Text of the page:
Localized e-mails are a key part of an effective customer communications strategy, driving immediate revenue and opening the doors to future branding and sales opportunities. However, you need to be prepared to address critical technical and creative issues as you create your communications strategy.
Many of the same browsers (Explorer, FireFox, Netscape, etc.) and e-mail programs (Outlook, Hotmail, Yahoo, Google, etc.) that dominate the U.S. marketplace are also commonly used by the rest of the world. If you are adhering to standard, recommended best practices for e-mail coding, you should be fine in most cases. However it is important to research regional options that exist and determine what share of the marketplace they have in relation to your list for that country. If significant, include that option in your regular quality assurance processes for e-mail deployment.
There is no easy way around consistently rendering ASCII or “special” characters. Cutting and pasting from a program such as Microsoft Word will create ASCII characters, which some e-mail clients will not be able to read, even if the .doc file is exported as HTML. For example, “é” may display incorrectly or not at all so you should use the HTML equivalents instead. The downside to this is production time is likely to increase. One option is to copy and paste content into the design panel of Macromedia Dreamweaver. The application will automatically convert special characters to their HTML equivalents.
It is essential to find a translation provider that is familiar with the language and has a broad understanding of cultural preferences. With the nature of the global workforce, it should be relatively easy to find a copywriter and translator, but most agencies have dedicated partners as well that can help you out.
Be careful to avoid expressions or slang that may not translate well into another language. The worst thing that can happen is you send an e-mail that unintentionally offends the recipient or is unclear.
Aside from the e-mail copy, you should take into account potential cultural differences around images. Be sure to consider whether images of different genders, certain colors, regional holidays or hand gestures might be offensive to a recipient.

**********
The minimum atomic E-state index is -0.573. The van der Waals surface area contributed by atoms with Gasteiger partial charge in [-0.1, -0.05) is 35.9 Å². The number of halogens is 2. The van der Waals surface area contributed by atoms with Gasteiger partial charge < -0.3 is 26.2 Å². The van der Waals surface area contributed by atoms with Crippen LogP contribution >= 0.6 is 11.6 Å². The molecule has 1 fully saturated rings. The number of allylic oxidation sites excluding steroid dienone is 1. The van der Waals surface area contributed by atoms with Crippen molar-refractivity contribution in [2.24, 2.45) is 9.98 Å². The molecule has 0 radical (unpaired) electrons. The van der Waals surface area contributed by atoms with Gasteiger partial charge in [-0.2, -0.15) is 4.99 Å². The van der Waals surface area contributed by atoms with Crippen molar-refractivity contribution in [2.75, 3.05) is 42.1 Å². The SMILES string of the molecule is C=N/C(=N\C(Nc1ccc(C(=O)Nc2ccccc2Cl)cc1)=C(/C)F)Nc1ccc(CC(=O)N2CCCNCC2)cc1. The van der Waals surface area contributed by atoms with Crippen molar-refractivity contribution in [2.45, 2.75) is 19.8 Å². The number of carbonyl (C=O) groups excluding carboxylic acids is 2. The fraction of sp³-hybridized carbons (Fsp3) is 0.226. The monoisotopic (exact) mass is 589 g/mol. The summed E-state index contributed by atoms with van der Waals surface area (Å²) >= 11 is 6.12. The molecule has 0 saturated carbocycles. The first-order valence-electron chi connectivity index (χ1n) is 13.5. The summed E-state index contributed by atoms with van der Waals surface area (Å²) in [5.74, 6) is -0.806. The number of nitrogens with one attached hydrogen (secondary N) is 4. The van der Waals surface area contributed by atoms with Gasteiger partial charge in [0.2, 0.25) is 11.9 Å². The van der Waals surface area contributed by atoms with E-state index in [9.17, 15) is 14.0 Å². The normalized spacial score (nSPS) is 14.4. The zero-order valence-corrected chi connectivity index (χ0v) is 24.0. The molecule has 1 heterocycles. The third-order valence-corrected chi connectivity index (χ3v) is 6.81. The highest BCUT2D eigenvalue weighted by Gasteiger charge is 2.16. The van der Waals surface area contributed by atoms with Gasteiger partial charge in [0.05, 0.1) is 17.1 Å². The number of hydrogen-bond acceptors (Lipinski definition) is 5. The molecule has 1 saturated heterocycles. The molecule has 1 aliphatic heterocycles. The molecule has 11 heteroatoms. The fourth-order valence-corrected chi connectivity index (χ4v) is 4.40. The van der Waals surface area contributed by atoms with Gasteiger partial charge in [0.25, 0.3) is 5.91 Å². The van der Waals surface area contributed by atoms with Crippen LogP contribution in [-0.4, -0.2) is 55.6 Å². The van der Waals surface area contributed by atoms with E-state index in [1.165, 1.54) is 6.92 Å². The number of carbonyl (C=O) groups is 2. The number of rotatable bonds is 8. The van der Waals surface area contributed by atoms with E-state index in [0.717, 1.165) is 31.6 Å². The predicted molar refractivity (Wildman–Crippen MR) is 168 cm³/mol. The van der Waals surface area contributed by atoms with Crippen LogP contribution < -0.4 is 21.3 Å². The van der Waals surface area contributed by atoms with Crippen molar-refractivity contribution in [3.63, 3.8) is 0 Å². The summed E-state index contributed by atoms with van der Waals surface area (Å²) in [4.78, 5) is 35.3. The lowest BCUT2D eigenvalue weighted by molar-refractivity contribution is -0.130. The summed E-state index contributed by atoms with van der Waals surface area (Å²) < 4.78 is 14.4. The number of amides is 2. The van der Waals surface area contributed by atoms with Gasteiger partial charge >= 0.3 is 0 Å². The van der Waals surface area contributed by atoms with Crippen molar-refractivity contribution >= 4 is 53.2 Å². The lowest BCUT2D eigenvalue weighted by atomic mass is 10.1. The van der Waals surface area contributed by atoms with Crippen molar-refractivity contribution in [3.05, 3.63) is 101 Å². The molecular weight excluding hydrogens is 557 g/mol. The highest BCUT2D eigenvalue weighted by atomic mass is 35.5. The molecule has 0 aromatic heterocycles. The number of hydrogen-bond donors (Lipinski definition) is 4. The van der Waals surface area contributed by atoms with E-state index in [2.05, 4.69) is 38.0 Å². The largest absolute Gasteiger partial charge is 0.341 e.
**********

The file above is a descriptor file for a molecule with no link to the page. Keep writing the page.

Though the U.S. CAN-SPAM Act is generally broad enough to ensure compliance for most countries, you are still responsible for complying with all the laws for each country to which you intend to send e-mail. Be sure to check with your legal resources as well as your e-mail deployment provider to determine the best approach before sending anything.
I deal with multi-language emails and special characters all the time, so here are some more tips:
- If you do a simple copy-paste from Word to Dreamweaver you will get in trouble. Not only with special characters, but even with the ' character. I always choose the "Paste Text" option in the Edit menu to paste text in the Dreamweaver Design view.
- To have Dreamweaver automatically convert special characters to hexidecimal values you need to set the URL encoding to "Encode special characters in URLs using &#" in the Edit > Preferences > Code Rewriting tab.
- It is not enough to find "a translation provider that is familiar with the language", the copywriter has to be a native speaker.
- If you're living in Europe, you'll know that Dutch Dutch and Belgian Dutch (Flemish), German German and Austrian or Swiss German, French French and Belgian French are in fact all different. If you would send Belgian Dutch copy to a Dutch reader from The Netherlands, he will mock you. Believe me, I've been there! The language is the same, but the words that are used to say something are different.
- Never just "translate" email copy from one language to another. You need to "localize" the content.
- ALWAYS have an in-country person that is a native speaker validate the content of the email before you send it out.
- Send out your messages in UTF-8 encoding.
- Make sure your email service provider supports special characters.
- Test, test, test: some errors you won't see until you have sent out test emails to various email accounts. Characters that don't render correctly will show up as a question mark.
Check out also these tips from Ken Takahashi.